Waiting for law and uniform policy for refugees
India has allowed Tibetan refugees to form a government in exile, Tamil refugees from Sri Lanka and refugees from Afghanistan to settle down but is in the process of deporting Rohingya back to Myanmar
Eight-year- old Jabul Hassan is trying hard to calm his two and a-half- year- old sister outside their shack. Lollipops and biscuits having failed to do the trick. Isma Jan has been bawling since her parents were detained and put in a "holding centre" in Hiranagal sub-jail in Kathua district of Jammu as the authorities identified them as "illegal Rohingya immigrants".
"She has not even slept since our parents failed to return from the stadium,” says a harassed Hassan.
Last Saturday, police summoned 40 people residing in a ghetto in Karyani Talab Narwal area of Jammu to the nearby MA stadium. While 19 of them including the parents of Hassan and Jan were detained, others were released. "For the last three days, we have been telling her they will return in the evening", says Hassan gravely, his maturity belying his age.
As many as 160 Rohingya ‘refugees’ living in 27 ghettoes across Jammu district have been collared by the police and put in "holding centers". According to officials, they have been detained under section 3(2) e of the Foreigners Act after they were called for "verification". Most of the refugee families say that they all have valid I-cards issued by the United Nations High Commissioner for Refugees (UNHCR), New Delhi.
After facing persecution by both the state and the majority community back home in Myanmar, tens of thousands Rohingya Muslims fled their country and took refuge in various countries including Bangladesh and India. According to Mushtaq Ahmad, a community leader of the refugees, around 5,000 Rohingyas have lived in Jammu for over a decade.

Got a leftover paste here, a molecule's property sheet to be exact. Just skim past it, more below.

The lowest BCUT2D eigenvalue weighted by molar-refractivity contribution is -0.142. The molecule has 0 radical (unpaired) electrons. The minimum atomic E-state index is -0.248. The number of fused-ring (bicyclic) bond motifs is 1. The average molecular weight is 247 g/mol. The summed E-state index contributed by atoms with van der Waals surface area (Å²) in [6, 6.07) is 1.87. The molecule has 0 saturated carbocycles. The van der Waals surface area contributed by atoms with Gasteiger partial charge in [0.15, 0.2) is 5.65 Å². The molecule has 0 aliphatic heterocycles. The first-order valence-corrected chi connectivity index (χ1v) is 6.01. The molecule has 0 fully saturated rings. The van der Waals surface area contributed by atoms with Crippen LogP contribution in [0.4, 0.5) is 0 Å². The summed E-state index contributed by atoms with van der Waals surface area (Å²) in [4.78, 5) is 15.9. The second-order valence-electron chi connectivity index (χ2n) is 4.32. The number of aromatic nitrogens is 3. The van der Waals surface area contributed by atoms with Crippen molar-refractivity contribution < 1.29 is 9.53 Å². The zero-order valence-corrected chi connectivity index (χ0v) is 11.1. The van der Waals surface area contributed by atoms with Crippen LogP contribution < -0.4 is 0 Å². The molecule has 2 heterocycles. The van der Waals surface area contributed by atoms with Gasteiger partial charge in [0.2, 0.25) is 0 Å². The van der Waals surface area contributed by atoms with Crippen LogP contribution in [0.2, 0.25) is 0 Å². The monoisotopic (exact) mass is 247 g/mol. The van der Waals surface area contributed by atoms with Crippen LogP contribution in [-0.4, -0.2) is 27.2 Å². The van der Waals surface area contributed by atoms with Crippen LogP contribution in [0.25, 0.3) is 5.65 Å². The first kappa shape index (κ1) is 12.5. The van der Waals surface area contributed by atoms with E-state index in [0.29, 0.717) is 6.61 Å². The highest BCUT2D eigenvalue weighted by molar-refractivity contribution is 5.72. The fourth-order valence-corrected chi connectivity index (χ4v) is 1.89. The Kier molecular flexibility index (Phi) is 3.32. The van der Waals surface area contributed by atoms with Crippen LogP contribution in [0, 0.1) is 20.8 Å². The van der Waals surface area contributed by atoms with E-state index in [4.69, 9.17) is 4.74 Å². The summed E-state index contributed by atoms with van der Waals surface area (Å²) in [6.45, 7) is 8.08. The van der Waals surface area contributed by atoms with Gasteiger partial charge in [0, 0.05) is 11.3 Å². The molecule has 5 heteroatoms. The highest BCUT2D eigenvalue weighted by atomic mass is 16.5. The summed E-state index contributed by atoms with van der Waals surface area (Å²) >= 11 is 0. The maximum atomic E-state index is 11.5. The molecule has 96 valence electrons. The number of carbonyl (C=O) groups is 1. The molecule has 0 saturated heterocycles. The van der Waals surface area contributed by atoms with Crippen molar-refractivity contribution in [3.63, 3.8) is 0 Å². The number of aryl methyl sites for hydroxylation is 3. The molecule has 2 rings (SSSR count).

But the situation changed after 2014. Their refugee status was ignored by the Indian Government. In 2017, Kiran Rijiju, Union Minister of State for Home said, “As far as we are concerned, they are all illegal immigrants. They have no basis to live here. Anybody who is an illegal migrant will be deported".
In Jammu, a hostile political campaign against the Rohingya Muslims was launched in Februrary 2017 when Jammu and Kashmir Panthers Party put up hoardings in the city demanding the ouster of the refugees from the city. Prior to it, senior party leader Harsh Dev Singh along with his partymen hit the streets in Jammu to press for the deportation of Bangladeshi and Rohingya immigrants.
Salamat-ullah, a Rohingya activist, wryly says they are thankful for small mercies. “At least children of the detained bread winners have been left to fend for themselves,” he adds grimly. "Their children have been going through a traumatic time. They have nothing to eat. We are all poor and badly off, and are not even able to help each other", he says.
Nine-year-old Aleema has stopped crying. She stares vacantly into space and after much prodding mumbles that she is hungry and has had nothing to eat. Her mother Sajida, confides a refugee woman, is also pregnant.
Another Rohingya woman whose only son Abdul Ali was picked by the police said, " I have no one in the world except for my son. I have not heard from him since they took him away.”
If the UN has recognized their refugee status, they wonder why they are being treated as criminals. Unlike European countries and even Bangladesh which have treated refugees compassionately, Indian authorities have dealt with them with a heavy hand. This is possibly because India is not a signatory to the UN Refugee Convention or protocol. Indian law does not define who is a refugee and the Government since Independence has followed ad-hoc policies for refugees and asylum seekers.
While refugees from Tibet were allowed to form a government in exile and continue to earn their livelihood through trade and commerce, Tamil refugees from Sri Lanka and more recently Rohingya refugees from Myanmar have been subjected to severe restrictions and kept in detention centres. Afghan refugees are also treated differently.